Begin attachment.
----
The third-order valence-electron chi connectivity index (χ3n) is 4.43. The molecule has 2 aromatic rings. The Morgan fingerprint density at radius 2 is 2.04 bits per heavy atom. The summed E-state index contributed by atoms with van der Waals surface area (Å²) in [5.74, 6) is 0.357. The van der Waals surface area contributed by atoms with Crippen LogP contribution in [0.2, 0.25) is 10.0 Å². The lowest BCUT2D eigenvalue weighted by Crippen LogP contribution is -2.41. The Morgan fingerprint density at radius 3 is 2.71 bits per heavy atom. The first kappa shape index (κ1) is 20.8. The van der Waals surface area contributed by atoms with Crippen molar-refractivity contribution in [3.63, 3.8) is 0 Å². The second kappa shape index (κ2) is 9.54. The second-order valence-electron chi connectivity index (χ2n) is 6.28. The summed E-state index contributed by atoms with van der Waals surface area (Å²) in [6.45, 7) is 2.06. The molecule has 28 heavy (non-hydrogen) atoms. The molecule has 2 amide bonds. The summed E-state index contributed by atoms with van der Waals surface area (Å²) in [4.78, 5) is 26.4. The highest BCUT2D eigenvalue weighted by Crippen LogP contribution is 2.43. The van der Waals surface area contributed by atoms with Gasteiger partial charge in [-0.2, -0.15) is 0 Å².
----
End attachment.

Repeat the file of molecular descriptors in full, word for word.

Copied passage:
The third-order valence-electron chi connectivity index (χ3n) is 4.43. The molecule has 2 aromatic rings. The Morgan fingerprint density at radius 2 is 2.04 bits per heavy atom. The summed E-state index contributed by atoms with van der Waals surface area (Å²) in [5.74, 6) is 0.357. The van der Waals surface area contributed by atoms with Crippen LogP contribution in [0.2, 0.25) is 10.0 Å². The lowest BCUT2D eigenvalue weighted by Crippen LogP contribution is -2.41. The Morgan fingerprint density at radius 3 is 2.71 bits per heavy atom. The first kappa shape index (κ1) is 20.8. The van der Waals surface area contributed by atoms with Crippen molar-refractivity contribution in [3.63, 3.8) is 0 Å². The second kappa shape index (κ2) is 9.54. The second-order valence-electron chi connectivity index (χ2n) is 6.28. The summed E-state index contributed by atoms with van der Waals surface area (Å²) in [6.45, 7) is 2.06. The molecule has 28 heavy (non-hydrogen) atoms. The molecule has 2 amide bonds. The summed E-state index contributed by atoms with van der Waals surface area (Å²) in [4.78, 5) is 26.4. The highest BCUT2D eigenvalue weighted by Crippen LogP contribution is 2.43. The van der Waals surface area contributed by atoms with Gasteiger partial charge in [-0.2, -0.15) is 0 Å².